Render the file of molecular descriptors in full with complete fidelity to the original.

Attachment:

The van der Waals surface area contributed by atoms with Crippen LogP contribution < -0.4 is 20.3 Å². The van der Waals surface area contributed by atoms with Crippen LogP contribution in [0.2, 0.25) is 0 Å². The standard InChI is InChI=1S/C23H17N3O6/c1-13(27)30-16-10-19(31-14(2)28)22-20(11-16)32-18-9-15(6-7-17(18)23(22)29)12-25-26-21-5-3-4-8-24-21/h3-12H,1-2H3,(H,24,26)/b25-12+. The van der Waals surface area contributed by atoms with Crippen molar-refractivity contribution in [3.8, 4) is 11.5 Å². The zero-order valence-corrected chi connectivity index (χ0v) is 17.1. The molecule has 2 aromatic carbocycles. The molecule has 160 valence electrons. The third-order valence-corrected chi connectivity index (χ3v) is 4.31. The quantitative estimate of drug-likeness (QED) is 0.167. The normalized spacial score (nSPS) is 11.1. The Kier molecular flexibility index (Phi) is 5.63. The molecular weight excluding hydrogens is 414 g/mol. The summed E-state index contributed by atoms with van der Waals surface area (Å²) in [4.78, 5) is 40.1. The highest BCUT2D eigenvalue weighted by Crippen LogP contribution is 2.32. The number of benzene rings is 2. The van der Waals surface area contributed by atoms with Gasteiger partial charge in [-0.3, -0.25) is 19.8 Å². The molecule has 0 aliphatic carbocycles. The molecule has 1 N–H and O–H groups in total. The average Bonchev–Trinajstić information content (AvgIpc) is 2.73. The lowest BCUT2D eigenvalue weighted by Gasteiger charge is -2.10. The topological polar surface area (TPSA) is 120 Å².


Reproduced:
The van der Waals surface area contributed by atoms with Crippen LogP contribution < -0.4 is 20.3 Å². The van der Waals surface area contributed by atoms with Crippen LogP contribution in [0.2, 0.25) is 0 Å². The standard InChI is InChI=1S/C23H17N3O6/c1-13(27)30-16-10-19(31-14(2)28)22-20(11-16)32-18-9-15(6-7-17(18)23(22)29)12-25-26-21-5-3-4-8-24-21/h3-12H,1-2H3,(H,24,26)/b25-12+. The van der Waals surface area contributed by atoms with Crippen molar-refractivity contribution in [3.8, 4) is 11.5 Å². The zero-order valence-corrected chi connectivity index (χ0v) is 17.1. The molecule has 2 aromatic carbocycles. The molecule has 160 valence electrons. The third-order valence-corrected chi connectivity index (χ3v) is 4.31. The quantitative estimate of drug-likeness (QED) is 0.167. The normalized spacial score (nSPS) is 11.1. The Kier molecular flexibility index (Phi) is 5.63. The molecular weight excluding hydrogens is 414 g/mol. The summed E-state index contributed by atoms with van der Waals surface area (Å²) in [4.78, 5) is 40.1. The highest BCUT2D eigenvalue weighted by Crippen LogP contribution is 2.32. The number of benzene rings is 2. The van der Waals surface area contributed by atoms with Gasteiger partial charge in [-0.3, -0.25) is 19.8 Å². The molecule has 0 aliphatic carbocycles. The molecule has 1 N–H and O–H groups in total. The average Bonchev–Trinajstić information content (AvgIpc) is 2.73. The lowest BCUT2D eigenvalue weighted by Gasteiger charge is -2.10. The topological polar surface area (TPSA) is 120 Å².